and Al Sharpton. While performing two shows a night, back-to-back, Lil Rel prides himself on
delivering a brand new set every show.

“Every show is different,” Lil Rel explained. “I’ve switched this shit up – tonight will be seven
shows – so for seven shows, it’s not been the same. I don’t know. Right now, it’s a beautiful
space to be. It’s one of things I used to love about early on in my career. Just go to Chicago for
a week or two or whatever. Just figure out what the set is. And I know most people think it’s
weird that I’m doing it on a tour. Like, ‘Dude, you headlining a club, and you just freestylin’?’
Yeah. But that’s also a skill set that I have. People probably think, ‘He had to write that out.’
Nah, I didn’t. Like tonight’s first set was all over the place because I talked about my son, and
then I went into all the other stuff. And then, I went back to it because I had thought about it.
And I was like, ‘Aw damn, I was supposed to put that with that piece.’ So, this next show might
seem a bit more organized. But them first shows, I don’t know.”

Howery was hesitant to tour due to the severity of COVID-19. Therefore, before this tour, he
would only perform one-off shows. It is still a dream come true for Lil Rel to perform stand-up
comedy after 23 years; however, his touring regimen differs; he explained:
“I am living the dream. It don’t feel like work. Before I jumped back on this tour, I was just doing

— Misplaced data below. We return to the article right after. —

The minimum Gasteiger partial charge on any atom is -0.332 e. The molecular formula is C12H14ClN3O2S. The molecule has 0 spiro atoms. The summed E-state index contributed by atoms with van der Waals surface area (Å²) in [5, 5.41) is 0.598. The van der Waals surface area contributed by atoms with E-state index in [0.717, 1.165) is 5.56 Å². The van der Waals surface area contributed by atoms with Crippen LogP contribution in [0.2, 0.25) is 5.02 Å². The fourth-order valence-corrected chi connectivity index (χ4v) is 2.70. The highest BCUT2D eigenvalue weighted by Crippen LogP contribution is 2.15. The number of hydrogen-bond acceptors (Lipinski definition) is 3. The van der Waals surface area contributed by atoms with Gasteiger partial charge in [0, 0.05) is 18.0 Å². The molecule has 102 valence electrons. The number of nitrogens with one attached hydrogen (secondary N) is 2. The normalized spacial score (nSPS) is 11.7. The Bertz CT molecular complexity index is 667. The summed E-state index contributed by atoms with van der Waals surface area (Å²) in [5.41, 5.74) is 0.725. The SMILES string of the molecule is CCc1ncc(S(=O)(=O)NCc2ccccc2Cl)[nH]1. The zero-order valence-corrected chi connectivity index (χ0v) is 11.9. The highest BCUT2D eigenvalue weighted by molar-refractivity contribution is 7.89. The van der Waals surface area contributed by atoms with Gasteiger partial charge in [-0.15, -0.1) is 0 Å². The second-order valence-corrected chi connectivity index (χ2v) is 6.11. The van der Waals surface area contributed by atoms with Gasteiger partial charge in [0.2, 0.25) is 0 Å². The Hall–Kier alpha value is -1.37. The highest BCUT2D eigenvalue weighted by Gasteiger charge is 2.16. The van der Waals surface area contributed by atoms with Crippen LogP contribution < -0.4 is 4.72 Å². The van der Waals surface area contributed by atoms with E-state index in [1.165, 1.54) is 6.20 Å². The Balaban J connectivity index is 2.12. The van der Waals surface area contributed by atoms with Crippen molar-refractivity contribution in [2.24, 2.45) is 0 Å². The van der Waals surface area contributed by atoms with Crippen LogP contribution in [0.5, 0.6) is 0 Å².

one-offs. Even If I just came up to a club because I just wanted to go up like, ‘Oh, I just want to
go up, Houston keep callin’ me and see if they got a Tuesday open and do one show.’ And
people were getting mad, ‘You don’t want to do…’ No, I just want to go up cause I like to chill.
I’m one of them people that like, when I tell you … even just on tour, like before I go to my show,
I got my massage, chill at the pool, got my workout in. I take care of me very well. Which is one
of the reasons I was nervous about touring again because my past thought of touring was all the
unhealthy shit, doing too much. It was craziness. This is growner. I probably should call it the
‘Grown as fuck tour’ [laughs] because that’s what it feels like. It just feels more relaxed. As you
can see, backstage is pretty chill, like I have my friends come and say Hi, but other than that, I
don’t do the meet-and-greets, which I love my fans, but … I’m one of the people that took
COVID seriously. So, I don’t know if I’m ready yet still. I still get a little nervous.”

Comedy often serves as a form of therapy for comedians. Howery now attends therapy
regularly, resulting in a better stand-up performance. In response to a question about the validity
of jokes as a means to cope with mental health, he wholeheartedly agrees.

“Comedy is therapy,” said Lil Rel when asked about therapy through stand-up. “Making
something funny, I think that’s one of the things I think people underestimate about comedy
when they like getting mad for a comic saying something, but I’m like, they’re just trying to find
light in it. Humor always helped us kind of get through things, figure out things, but that’s why it
has to be funny, too. If I see a comic that’s on they soapbox, like doing what I do on the podcast
but on stage, that’s when it gets weird because you suppose to make whatever you say funny
when it comes to stand-up, right? It’s great for my mental health. Going to therapy… My set has
changed because of therapy. It’s not as angry. You hear me talking about how happy I am on
stage probably five or six times, and that don’t happen all the time because I am happy as, you
know, just happy. It’s beautiful for mental health. Especially if you take advantage of it and